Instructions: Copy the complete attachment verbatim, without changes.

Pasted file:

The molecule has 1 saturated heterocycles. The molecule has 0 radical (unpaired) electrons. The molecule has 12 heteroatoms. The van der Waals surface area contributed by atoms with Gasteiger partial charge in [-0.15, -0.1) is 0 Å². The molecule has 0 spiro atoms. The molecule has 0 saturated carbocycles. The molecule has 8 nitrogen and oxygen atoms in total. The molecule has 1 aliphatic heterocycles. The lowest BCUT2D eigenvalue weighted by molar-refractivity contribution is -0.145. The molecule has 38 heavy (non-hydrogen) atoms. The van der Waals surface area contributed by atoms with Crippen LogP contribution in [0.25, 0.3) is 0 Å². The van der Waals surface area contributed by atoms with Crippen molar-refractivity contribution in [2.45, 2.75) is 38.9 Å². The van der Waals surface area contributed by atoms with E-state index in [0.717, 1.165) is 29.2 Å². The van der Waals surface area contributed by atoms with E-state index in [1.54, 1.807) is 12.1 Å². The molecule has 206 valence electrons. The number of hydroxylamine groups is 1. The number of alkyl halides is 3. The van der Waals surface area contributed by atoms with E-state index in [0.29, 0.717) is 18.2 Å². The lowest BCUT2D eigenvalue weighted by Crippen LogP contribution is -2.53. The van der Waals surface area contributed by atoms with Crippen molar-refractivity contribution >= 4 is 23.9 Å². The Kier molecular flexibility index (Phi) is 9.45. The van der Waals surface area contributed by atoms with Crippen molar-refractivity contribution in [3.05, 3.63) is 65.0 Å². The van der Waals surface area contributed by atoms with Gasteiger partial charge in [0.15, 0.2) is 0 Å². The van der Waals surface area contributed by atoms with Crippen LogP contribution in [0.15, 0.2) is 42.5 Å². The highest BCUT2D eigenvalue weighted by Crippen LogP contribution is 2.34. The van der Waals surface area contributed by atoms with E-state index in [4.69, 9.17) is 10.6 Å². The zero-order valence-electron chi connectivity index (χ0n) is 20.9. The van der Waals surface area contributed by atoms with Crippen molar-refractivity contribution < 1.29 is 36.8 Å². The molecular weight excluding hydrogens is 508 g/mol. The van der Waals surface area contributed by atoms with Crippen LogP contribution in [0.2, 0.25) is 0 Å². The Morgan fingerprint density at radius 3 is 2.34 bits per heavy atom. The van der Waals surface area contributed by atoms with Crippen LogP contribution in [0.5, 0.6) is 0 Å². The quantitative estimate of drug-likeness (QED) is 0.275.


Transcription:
The molecule has 1 saturated heterocycles. The molecule has 0 radical (unpaired) electrons. The molecule has 12 heteroatoms. The van der Waals surface area contributed by atoms with Gasteiger partial charge in [-0.15, -0.1) is 0 Å². The molecule has 0 spiro atoms. The molecule has 0 saturated carbocycles. The molecule has 8 nitrogen and oxygen atoms in total. The molecule has 1 aliphatic heterocycles. The lowest BCUT2D eigenvalue weighted by molar-refractivity contribution is -0.145. The molecule has 38 heavy (non-hydrogen) atoms. The van der Waals surface area contributed by atoms with Crippen LogP contribution in [0.25, 0.3) is 0 Å². The van der Waals surface area contributed by atoms with Crippen molar-refractivity contribution in [2.45, 2.75) is 38.9 Å². The van der Waals surface area contributed by atoms with E-state index in [0.717, 1.165) is 29.2 Å². The van der Waals surface area contributed by atoms with E-state index in [1.54, 1.807) is 12.1 Å². The molecule has 206 valence electrons. The number of hydroxylamine groups is 1. The number of alkyl halides is 3. The van der Waals surface area contributed by atoms with E-state index in [0.29, 0.717) is 18.2 Å². The lowest BCUT2D eigenvalue weighted by Crippen LogP contribution is -2.53. The van der Waals surface area contributed by atoms with Crippen molar-refractivity contribution >= 4 is 23.9 Å². The Kier molecular flexibility index (Phi) is 9.45. The van der Waals surface area contributed by atoms with Crippen molar-refractivity contribution in [3.05, 3.63) is 65.0 Å². The van der Waals surface area contributed by atoms with Gasteiger partial charge in [0.15, 0.2) is 0 Å². The van der Waals surface area contributed by atoms with Crippen LogP contribution in [0.15, 0.2) is 42.5 Å². The highest BCUT2D eigenvalue weighted by Crippen LogP contribution is 2.34. The van der Waals surface area contributed by atoms with E-state index in [4.69, 9.17) is 10.6 Å². The zero-order valence-electron chi connectivity index (χ0n) is 20.9. The van der Waals surface area contributed by atoms with Crippen molar-refractivity contribution < 1.29 is 36.8 Å². The molecular weight excluding hydrogens is 508 g/mol. The van der Waals surface area contributed by atoms with Crippen LogP contribution in [0.2, 0.25) is 0 Å². The Morgan fingerprint density at radius 3 is 2.34 bits per heavy atom. The van der Waals surface area contributed by atoms with Crippen LogP contribution in [0.5, 0.6) is 0 Å². The quantitative estimate of drug-likeness (QED) is 0.275.